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Mountain Home Magazine

Flour Power

Jan 12, 2015 06:06PM

Wheat gets a bad rap these days, doesn’t it? Despite (some say due to) 10,000 years of cultivation, the venerable grain has found itself on one of those lists of things to be eschewed. From those who have full-blown celiac disease, which is an autoimmune form of wheat gluten intolerance, to eaters with wheat allergies and gluten sensitivity, wheat is currently shunned, perhaps through no fault of its own, by millions.

Gluten is wheat’s natural protein and is the substance that enables your holiday baked goods to hold their shape. You’d think that for as many years as I’ve been baking I would understand the science of it all.

I don’t.

The gist of it seems to be that when you’re mixing up a batch of sugar cookies or a loaf of pumpkin bread, the glutens are stretched. They form small air pockets, which are inflated by the gasses in the leavening agent—typically baking powder or baking soda. The shortening, butter, or other fat used surrounds the gluten, containing the stretch; baking solidifies the shape and texture.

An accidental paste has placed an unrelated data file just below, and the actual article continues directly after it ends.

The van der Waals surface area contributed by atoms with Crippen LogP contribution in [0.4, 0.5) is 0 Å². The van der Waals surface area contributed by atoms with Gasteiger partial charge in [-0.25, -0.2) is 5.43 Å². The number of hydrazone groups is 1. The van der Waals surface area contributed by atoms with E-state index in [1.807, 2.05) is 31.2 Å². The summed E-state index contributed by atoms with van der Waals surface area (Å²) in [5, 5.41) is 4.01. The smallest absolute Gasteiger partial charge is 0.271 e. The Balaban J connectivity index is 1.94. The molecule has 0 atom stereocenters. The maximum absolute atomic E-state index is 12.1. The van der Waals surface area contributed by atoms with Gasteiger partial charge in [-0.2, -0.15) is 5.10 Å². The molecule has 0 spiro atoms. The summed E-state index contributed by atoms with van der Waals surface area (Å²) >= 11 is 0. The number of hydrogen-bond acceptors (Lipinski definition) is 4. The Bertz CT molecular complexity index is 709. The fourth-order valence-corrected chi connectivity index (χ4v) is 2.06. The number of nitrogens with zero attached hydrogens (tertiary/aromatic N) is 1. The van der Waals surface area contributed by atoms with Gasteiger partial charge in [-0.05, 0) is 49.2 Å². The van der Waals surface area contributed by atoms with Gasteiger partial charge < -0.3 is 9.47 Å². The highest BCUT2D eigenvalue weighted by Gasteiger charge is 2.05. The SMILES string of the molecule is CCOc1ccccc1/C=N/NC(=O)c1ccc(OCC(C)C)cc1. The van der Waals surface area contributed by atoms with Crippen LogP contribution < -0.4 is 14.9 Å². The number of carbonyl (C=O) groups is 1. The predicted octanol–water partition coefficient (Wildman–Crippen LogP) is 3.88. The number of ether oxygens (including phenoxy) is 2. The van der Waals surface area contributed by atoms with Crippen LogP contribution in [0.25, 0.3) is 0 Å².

There are a variety of wild and domestic grains in the genus Triticum, which are typically considered to be wheat, including durum, spelt, kamut, and faro. Winter wheat, the kind grown in Kansas, is planted in the fall, goes dormant in the winter, and is harvested in the spring. Northern states use spring wheat—it’s planted in the spring and harvested in the fall. Those wheat types are divided into six classes such as hard red winter, soft winter, or hard spring. The hard/soft designation refers to the kernel. A soft winter wheat is, for instance, lower in protein and is appropriate for making cakes and pastries. A hard white would work well for yeast breads. Most packaged all-purpose wheat flour available in the grocery store is a blend that works pretty well for home baking needs. Professional bakers would be more discerning and select for, say, yeast bread, a hard spring or hard winter wheat with a 12 to 14 percent gluten content.

Gluten-free grains include amaranth, buckwheat, quinoa, millet, oats, and teff. Flour can be made from all of those and, with some tweaking of traditional wheat-based recipes (you’ll want things like xanthan gum, potato starch, and arrowroot, and the cookbook Babycakes Covers the Classics by Erin McKenna), delicious baked goods can result. One of my winter projects is going to be a gluten-free homemade pasta.

I’ll let you know how it turns out.